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Substance use amongst mentally disordered offenders in medium security: prevalence and relationship to offending behaviour

Calem De Burca (Student, based at Trevor Gibbens Medium Secure Unit, Kent Forensic Psychiatry Service, Maidstone, UK and School of Psychology, University of Kent, Canterbury, UK)
Helen Louise Miles (Clinical and Forensic Psychologist, based at Trevor Gibbens Medium Secure Unit, Kent Forensic Psychiatry Service, Maidstone, UK and Department of Forensic Mental Health Sciences, Institute of Psychiatry, Kings College London, London, UK)
Eduardo Antonio Vasquez (Lecturer in Forensic Psychology, based at the School of Psychology, University of Kent, Canterbury, UK)

The Journal of Forensic Practice

ISSN: 2050-8794

Article publication date: 18 November 2013

257

Abstract

Purpose

Substance use contributes to the development of criminogenic behaviour and mental health problems. However, the extent and severity of substance use and the relationship to offending in mentally disordered offenders (MDOs) admitted to regional medium secure units has received relatively limited research attention.

Design/methodology/approach

Case note reviews (n=57) and semi-structured interviews (n=21) of past substance use levels, substance use problems and forensic history were conducted at a medium secure unit in South East England.

Findings

Results highlighted the high prevalence of substance use among MDOs, especially when determined by self-report. At least one-third (case note review) or almost half (self-report) used alcohol at the time of their index offence, although many failed to recognise use as problematic. Significant correlations were found between heavy past use of alcohol and use of alcohol at time of offending. Past heavy use of alcohol significantly predicted whether or not the individual was convicted of a violent offence.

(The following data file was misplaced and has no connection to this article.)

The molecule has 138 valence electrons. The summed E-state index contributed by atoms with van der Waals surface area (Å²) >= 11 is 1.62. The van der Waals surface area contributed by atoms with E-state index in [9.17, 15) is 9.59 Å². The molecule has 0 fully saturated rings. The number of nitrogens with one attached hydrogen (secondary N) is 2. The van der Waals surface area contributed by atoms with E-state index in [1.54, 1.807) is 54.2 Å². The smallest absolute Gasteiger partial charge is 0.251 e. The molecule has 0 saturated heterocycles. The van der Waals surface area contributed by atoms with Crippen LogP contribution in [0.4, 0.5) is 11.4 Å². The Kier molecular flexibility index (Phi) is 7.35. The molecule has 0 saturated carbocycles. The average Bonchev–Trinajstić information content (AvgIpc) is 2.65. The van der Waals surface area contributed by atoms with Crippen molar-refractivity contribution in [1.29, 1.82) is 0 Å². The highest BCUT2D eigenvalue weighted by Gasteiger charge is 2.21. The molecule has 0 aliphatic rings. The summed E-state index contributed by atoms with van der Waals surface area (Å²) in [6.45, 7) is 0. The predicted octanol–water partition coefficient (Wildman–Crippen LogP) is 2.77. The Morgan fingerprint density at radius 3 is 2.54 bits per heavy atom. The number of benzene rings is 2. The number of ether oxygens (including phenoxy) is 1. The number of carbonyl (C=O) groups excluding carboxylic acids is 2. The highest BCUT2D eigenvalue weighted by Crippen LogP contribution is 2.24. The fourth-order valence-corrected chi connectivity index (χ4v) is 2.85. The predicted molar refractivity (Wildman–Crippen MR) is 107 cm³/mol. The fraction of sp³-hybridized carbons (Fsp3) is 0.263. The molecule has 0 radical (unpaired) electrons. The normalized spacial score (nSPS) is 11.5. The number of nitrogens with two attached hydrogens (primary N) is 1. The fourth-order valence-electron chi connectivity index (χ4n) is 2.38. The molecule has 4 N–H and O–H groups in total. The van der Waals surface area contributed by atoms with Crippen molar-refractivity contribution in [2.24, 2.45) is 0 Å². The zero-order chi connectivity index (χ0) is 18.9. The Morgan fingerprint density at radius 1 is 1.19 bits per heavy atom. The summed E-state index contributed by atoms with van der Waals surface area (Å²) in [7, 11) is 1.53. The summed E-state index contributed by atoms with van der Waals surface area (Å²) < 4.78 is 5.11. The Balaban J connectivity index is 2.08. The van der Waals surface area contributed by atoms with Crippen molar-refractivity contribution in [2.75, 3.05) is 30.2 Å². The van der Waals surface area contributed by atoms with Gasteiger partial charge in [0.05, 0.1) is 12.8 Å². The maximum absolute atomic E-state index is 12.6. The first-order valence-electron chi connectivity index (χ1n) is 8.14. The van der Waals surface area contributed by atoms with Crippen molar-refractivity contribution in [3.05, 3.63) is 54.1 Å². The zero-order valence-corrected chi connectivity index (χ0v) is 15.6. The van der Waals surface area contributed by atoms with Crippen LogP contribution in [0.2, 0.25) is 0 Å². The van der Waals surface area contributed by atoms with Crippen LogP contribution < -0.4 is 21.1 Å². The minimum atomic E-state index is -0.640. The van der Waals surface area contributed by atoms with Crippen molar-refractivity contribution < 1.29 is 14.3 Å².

Research limitations/implications

The small sample from one area limits the generalisability of findings as substance use demographics vary. Methodological shortcomings were noted when comparing data from self-report and case note information. Retrospective recall bias may influence past perceptions of substance use.

Practical implications

These preliminary findings indicate the importance of assessing substance use in MDOs and considering its relationship to offending behaviour in treatment and risk management.

Originality/value

Although anecdotally substance use is known to be high and likely to be related to offending behaviour amongst MDOs, there is little previous research highlighting this.

Keywords

Acknowledgements

The authors would like to thank staff and service users in Kent Forensic Psychiatry Service that made this study possible. This study received no external sources of funding.

Citation

De Burca, C., Louise Miles, H. and Antonio Vasquez, E. (2013), "Substance use amongst mentally disordered offenders in medium security: prevalence and relationship to offending behaviour", The Journal of Forensic Practice, Vol. 15 No. 4, pp. 259-268. https://doi.org/10.1108/JFP-08-2012-0010

Publisher

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Emerald Group Publishing Limited

Copyright © 2013, Emerald Group Publishing Limited

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